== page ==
Only three pickup trucks — the Ford F-150, Toyota Tundra and Honda Ridgeline — have been named Top Safety Picks for 2012 by the Insurance Institute for Highway Safety (IIHS).
“The award recognizes vehicles that do the best job of protecting people in front, side, rollover and rear crashes based on ratings in Institute evaluations,” IIHS said in announcing the list of 69 cars, 38 SUVs, five minivans and three pickups. “The ratings, which cover all four of the most common kinds of crashes, help shoppers pick vehicles that offer the highest levels of crash protection.”
“It’s Packaging 101. If the box doesn’t collapse, then the cargo that’s inside is better protected,” IIHS President Adrian Lund said. In the case of the IIHS awards, that cargo is people: the driver and passengers.
All the pickup trucks that made the list of Top Safety Picks were considered full-size crew cabs.
Is a crew cab inherently safer than extended or standard cab configurations? Maybe yes and maybe no. When it comes to full-size pickups, crew cabs are the only ones IIHS puts through its crash testing.
“They’re the versions of pickups that we usually test,” IIHS spokesman Russ Rader said. “The reason is we want to rate the version of the trucks that are most likely going to be used as family vehicles rather than work vehicles. We haven’t tested the other versions of the trucks.”
“For drivers who need to haul loads, the Ford F-150, Honda Ridgeline and Toyota Tundra are good choices in the large-pickup category,” IIHS said in its press release, adding, “small pickups continue to be shut out. None the Institute has evaluated qualify for the award.” Regular PUTC readers will remember we reported the mixed test results from last year in the midsize pickup truck segment.
IIHS tests compact pickups, but for 2012 none of them earned Top Safety Pick status. In fact, since pickups were included in the program starting in 2008, only one small truck, the Toyota Tacoma, has earned Top Safety Pick acclaim, and that was in 2009. No word as to the IIHS will continue to use the term "compact" or reclasify the Ridgeline at a latter date as a "midsize".
In 2008, the Tundra, which had standard side airbags, was the only pickup to be named a Top Safety Pick. In 2009, the F-150, Tundra, Tacoma and Ridgeline all received such recognition. No full-size pickups were tested as part of the 2010 program. The F-150 and Tundra repeated on the 2012 list and were rejoined by the re-engineered Ridgeline.
"With frontal-offset, side-impact and rear-crash evaluation ratings already at IIHS’ Good levels, we focused on improving the roof-crush performance of the Ridgeline to achieve IIHS Top Safety Pick for 2012,” said Chuck Thomas, chief engineer of vehicle safety at Honda R&D Americas.
IIHS gauges vehicle protection in a rollover by using machinery that pushes down on the roof and measures the force needed to deform structural integrity.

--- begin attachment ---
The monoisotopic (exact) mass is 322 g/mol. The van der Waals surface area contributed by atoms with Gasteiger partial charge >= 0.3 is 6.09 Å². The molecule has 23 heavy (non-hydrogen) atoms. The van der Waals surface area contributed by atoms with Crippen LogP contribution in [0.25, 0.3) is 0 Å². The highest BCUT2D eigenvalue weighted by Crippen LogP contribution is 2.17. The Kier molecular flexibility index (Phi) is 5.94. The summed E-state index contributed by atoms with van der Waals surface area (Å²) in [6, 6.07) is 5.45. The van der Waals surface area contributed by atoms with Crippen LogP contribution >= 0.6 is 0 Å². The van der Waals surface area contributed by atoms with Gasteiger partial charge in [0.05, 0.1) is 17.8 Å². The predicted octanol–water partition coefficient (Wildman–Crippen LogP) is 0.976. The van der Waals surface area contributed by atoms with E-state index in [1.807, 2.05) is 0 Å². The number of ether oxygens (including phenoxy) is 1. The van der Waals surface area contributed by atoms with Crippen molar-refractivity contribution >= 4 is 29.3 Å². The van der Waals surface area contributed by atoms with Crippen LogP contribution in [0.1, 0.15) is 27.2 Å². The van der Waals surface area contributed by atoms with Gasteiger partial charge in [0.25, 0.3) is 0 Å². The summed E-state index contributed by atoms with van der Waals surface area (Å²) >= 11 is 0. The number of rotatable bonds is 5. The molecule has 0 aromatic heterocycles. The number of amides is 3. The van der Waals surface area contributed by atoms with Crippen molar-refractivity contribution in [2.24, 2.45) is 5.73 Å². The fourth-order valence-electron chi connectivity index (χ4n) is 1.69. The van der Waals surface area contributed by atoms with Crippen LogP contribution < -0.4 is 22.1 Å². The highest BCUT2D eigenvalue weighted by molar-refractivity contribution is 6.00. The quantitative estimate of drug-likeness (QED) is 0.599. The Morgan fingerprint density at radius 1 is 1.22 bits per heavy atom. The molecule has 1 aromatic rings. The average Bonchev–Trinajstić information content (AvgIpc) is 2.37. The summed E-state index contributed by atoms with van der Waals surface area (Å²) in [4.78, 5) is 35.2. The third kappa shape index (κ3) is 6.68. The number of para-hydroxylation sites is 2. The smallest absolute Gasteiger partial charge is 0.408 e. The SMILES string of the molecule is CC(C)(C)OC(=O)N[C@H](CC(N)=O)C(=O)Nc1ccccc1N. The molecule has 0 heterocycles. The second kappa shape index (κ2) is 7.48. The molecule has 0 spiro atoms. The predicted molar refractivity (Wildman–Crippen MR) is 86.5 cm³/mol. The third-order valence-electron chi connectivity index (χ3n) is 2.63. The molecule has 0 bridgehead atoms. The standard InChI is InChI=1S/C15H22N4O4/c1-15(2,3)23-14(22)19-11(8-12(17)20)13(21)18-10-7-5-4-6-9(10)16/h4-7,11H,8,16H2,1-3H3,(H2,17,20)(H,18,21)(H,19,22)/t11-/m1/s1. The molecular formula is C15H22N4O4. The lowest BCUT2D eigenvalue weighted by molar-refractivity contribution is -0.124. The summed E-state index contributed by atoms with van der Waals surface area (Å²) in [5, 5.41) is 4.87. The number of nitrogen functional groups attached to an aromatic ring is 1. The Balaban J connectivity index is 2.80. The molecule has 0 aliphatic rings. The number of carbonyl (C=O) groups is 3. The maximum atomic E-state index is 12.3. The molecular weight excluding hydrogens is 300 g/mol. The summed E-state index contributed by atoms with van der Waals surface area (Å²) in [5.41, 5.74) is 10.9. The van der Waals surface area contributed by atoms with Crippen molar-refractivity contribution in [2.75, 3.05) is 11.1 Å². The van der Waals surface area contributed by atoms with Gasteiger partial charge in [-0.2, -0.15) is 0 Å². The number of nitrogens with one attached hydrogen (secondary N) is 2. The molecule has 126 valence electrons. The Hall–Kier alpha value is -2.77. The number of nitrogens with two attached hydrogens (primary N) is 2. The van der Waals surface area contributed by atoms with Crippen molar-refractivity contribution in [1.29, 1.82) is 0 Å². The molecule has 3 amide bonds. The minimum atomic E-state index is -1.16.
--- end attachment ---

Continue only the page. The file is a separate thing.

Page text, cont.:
“Roof crush ‘Good’ performance was achieved by upgrading the material strength of select roof structure components and strategically adding reinforcements inside the existing roof structure sections,” Thomas said. (“Good” is the highest rating in IIHS crash tests.) “This elegant and efficient approach improved performance with little affect to surrounding parts, keeping the overall cost of improvement lower and providing more value to our customers.
“Ten of the 18 new additions are Honda/Acura models,” IIHS said, noting that Honda and its luxury division had, in Lund’s words, “buckled down and upgraded roofs on 10 models that missed winning last year because of rollover protection. Now the automaker has winners in the minicar, small car, midsize car, small SUV, midsize SUV, minivan, and large pickup categories.”
IIHS notes that “vehicles rated Good for rollover protection have roofs more than twice as strong as the current federal standard requires. The Institute estimates that such roofs reduce the risk of serious and fatal injury in single-vehicle rollovers by about 50 percent compared with roofs meeting the minimum requirement.” A new federal standard for roof strength is being phased in with the 2013 model year.
Based on IIHS crash tests of 2012 model pickups, the Ram and Nissan Titan scored Good in front and rear protection while the Chevrolet Silverado/GMC Sierra achieved that score only in front protection.
Among 2012 “small” pickups, the Nissan Frontier and Suzuki Equator were rated Good in front, side and rollover tests; the Tacoma was rated Good in front, side and rear. The extended cab versions of the Chevrolet Colorado/GMC Canyon scored Good in front protection while the crew cab model had no “Good” scores.
For specific scores in all categories, visit www.iihs.org.
Note that IIHS’ crash-test procedures differ from those used by the National Highway Traffic Safety Administration. For NHTSA scores for pickup trucks, visit www.safercar.gov.